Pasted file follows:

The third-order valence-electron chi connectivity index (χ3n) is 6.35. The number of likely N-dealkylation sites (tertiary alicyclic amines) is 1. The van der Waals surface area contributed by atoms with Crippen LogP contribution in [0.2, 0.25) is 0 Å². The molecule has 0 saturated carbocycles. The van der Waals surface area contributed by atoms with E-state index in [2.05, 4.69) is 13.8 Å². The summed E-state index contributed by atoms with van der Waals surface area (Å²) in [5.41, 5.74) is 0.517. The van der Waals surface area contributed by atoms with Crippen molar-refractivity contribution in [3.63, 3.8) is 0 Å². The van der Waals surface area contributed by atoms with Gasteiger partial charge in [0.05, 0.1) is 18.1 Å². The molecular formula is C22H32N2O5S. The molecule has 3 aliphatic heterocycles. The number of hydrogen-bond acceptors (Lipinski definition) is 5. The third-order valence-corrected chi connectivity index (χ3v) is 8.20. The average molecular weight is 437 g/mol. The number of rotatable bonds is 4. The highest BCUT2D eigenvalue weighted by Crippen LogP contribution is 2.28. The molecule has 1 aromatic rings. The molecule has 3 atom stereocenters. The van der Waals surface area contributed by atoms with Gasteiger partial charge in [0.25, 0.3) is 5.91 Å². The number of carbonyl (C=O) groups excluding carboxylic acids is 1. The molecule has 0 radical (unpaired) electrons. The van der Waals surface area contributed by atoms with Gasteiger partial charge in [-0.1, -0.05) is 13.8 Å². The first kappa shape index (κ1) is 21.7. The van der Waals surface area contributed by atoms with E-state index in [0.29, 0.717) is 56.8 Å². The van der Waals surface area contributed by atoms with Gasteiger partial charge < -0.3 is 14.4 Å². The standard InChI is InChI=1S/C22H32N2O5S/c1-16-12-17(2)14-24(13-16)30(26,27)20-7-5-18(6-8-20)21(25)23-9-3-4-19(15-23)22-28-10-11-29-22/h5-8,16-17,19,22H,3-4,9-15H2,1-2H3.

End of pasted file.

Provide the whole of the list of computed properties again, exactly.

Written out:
The third-order valence-electron chi connectivity index (χ3n) is 6.35. The number of likely N-dealkylation sites (tertiary alicyclic amines) is 1. The van der Waals surface area contributed by atoms with Crippen LogP contribution in [0.2, 0.25) is 0 Å². The molecule has 0 saturated carbocycles. The van der Waals surface area contributed by atoms with E-state index in [2.05, 4.69) is 13.8 Å². The summed E-state index contributed by atoms with van der Waals surface area (Å²) in [5.41, 5.74) is 0.517. The van der Waals surface area contributed by atoms with Crippen molar-refractivity contribution in [3.63, 3.8) is 0 Å². The van der Waals surface area contributed by atoms with Gasteiger partial charge in [0.05, 0.1) is 18.1 Å². The molecular formula is C22H32N2O5S. The molecule has 3 aliphatic heterocycles. The number of hydrogen-bond acceptors (Lipinski definition) is 5. The third-order valence-corrected chi connectivity index (χ3v) is 8.20. The average molecular weight is 437 g/mol. The number of rotatable bonds is 4. The highest BCUT2D eigenvalue weighted by Crippen LogP contribution is 2.28. The molecule has 1 aromatic rings. The molecule has 3 atom stereocenters. The van der Waals surface area contributed by atoms with Gasteiger partial charge in [0.25, 0.3) is 5.91 Å². The number of carbonyl (C=O) groups excluding carboxylic acids is 1. The molecule has 0 radical (unpaired) electrons. The van der Waals surface area contributed by atoms with Gasteiger partial charge in [-0.1, -0.05) is 13.8 Å². The first kappa shape index (κ1) is 21.7. The van der Waals surface area contributed by atoms with E-state index in [0.29, 0.717) is 56.8 Å². The van der Waals surface area contributed by atoms with Gasteiger partial charge < -0.3 is 14.4 Å². The standard InChI is InChI=1S/C22H32N2O5S/c1-16-12-17(2)14-24(13-16)30(26,27)20-7-5-18(6-8-20)21(25)23-9-3-4-19(15-23)22-28-10-11-29-22/h5-8,16-17,19,22H,3-4,9-15H2,1-2H3.